Since you lead your organization, you should also lead with the way you eat. You can model better eating habits and your employees may begin to follow your lead. Do your best to stay away from fast food.
Make sure your break room has a refrigerator. This allows your employees to have a place to store healthy food that they bring from home. Provide them with a microwave where they can heat up food. Not only does this encourage them to bring in healthy choices from home, but they can also save money by not eating out every day.
Encourage your employees to take a break and get up to go to where the food is located. This prevents them from eating at their desks and also encourages movement.
If you want to celebrate the birthdays or special events that happen in the office, pick one day per month to celebrate all of those special occasions. This limits the number of items like cake or desserts that are available in the office.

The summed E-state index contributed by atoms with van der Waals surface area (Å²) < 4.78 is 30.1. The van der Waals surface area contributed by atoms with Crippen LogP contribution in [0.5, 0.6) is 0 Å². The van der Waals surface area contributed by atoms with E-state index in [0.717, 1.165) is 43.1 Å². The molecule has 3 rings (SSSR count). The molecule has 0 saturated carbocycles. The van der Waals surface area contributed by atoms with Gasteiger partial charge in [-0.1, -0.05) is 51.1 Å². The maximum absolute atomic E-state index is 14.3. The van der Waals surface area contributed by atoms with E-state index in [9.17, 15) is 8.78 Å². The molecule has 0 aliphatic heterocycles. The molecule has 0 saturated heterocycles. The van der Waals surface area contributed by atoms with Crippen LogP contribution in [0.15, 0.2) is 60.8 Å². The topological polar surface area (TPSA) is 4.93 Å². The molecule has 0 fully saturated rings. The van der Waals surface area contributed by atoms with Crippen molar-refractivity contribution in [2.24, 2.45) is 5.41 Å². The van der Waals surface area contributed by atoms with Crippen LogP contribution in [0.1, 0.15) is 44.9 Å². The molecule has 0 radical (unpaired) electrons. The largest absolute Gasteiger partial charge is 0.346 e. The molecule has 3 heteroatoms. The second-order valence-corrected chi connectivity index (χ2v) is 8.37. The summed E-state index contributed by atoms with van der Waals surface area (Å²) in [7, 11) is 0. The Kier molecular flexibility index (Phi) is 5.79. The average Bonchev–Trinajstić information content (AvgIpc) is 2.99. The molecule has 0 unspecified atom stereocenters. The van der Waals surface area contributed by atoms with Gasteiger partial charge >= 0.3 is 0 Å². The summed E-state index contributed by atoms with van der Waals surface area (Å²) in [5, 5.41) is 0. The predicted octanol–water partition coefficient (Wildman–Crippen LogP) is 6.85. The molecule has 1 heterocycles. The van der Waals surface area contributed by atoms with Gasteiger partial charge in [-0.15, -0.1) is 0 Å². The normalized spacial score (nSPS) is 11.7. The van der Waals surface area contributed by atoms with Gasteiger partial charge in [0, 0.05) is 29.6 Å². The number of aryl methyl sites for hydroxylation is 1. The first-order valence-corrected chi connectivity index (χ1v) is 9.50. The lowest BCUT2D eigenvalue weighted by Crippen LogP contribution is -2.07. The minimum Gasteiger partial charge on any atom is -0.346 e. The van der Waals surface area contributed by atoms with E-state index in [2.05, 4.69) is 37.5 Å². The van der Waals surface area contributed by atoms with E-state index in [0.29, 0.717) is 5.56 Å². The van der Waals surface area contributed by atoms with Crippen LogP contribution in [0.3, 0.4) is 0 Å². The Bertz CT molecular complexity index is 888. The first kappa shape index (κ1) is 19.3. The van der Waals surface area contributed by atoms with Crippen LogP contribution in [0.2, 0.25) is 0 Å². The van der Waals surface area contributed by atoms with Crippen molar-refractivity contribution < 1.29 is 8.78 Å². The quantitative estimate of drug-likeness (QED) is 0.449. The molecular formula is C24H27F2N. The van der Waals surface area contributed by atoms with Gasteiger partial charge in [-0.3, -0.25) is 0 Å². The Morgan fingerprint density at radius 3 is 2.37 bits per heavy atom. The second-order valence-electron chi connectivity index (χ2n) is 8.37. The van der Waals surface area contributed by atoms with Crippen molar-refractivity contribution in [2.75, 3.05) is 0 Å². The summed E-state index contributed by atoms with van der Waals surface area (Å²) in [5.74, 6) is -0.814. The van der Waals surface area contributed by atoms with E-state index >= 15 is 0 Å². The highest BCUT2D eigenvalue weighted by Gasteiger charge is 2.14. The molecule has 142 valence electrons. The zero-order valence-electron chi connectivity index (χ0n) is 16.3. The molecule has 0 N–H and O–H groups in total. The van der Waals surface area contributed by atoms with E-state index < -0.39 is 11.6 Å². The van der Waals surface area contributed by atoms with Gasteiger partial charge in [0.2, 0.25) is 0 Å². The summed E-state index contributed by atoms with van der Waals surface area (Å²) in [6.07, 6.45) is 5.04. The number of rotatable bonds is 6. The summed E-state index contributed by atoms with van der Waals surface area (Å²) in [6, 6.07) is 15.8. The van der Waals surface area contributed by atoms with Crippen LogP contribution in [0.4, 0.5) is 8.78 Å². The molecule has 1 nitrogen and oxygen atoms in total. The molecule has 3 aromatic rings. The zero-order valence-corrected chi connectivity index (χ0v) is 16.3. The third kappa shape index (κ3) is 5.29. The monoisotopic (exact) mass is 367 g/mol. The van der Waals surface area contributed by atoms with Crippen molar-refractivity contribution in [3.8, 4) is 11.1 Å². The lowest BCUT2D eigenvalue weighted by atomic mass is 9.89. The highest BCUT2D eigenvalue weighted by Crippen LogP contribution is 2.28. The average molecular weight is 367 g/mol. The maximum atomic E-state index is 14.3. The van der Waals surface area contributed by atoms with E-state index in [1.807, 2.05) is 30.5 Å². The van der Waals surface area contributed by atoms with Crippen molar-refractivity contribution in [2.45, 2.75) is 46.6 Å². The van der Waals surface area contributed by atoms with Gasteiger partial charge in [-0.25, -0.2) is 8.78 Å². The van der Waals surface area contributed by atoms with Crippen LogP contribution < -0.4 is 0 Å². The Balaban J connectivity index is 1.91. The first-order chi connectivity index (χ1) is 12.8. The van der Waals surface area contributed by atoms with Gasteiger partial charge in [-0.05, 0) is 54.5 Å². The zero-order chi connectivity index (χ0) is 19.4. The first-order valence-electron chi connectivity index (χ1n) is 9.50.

Perhaps you can have a farmers market on your site. They could come on a regular basis and offer fresh fruits and veggies. This helps to support the local farmers and gives your employees a chance to purchase fresh fruit and even learn about when to buy certain items.
Promote healthy nutrition and good choices in your office. You can educate employees on how to make better choices. You can have a newsletter, or speakers, or even a regular email that provide helpful tips on how to make healthier choices.
Discounts and gift cards
If you’re in the food business, you can offer discounts to your employees on or off the clock. If you aren’t, purchase gift cards to your workers’ favorite eateries.
Consider extending these incentives to your workers’ families. Laura Rose, owner of Rose Coaching and business.com community member, said that it’s important to acknowledge the support system that allows your employees to work extra or late hours. These perks show that you care about your team as people, not just as workers.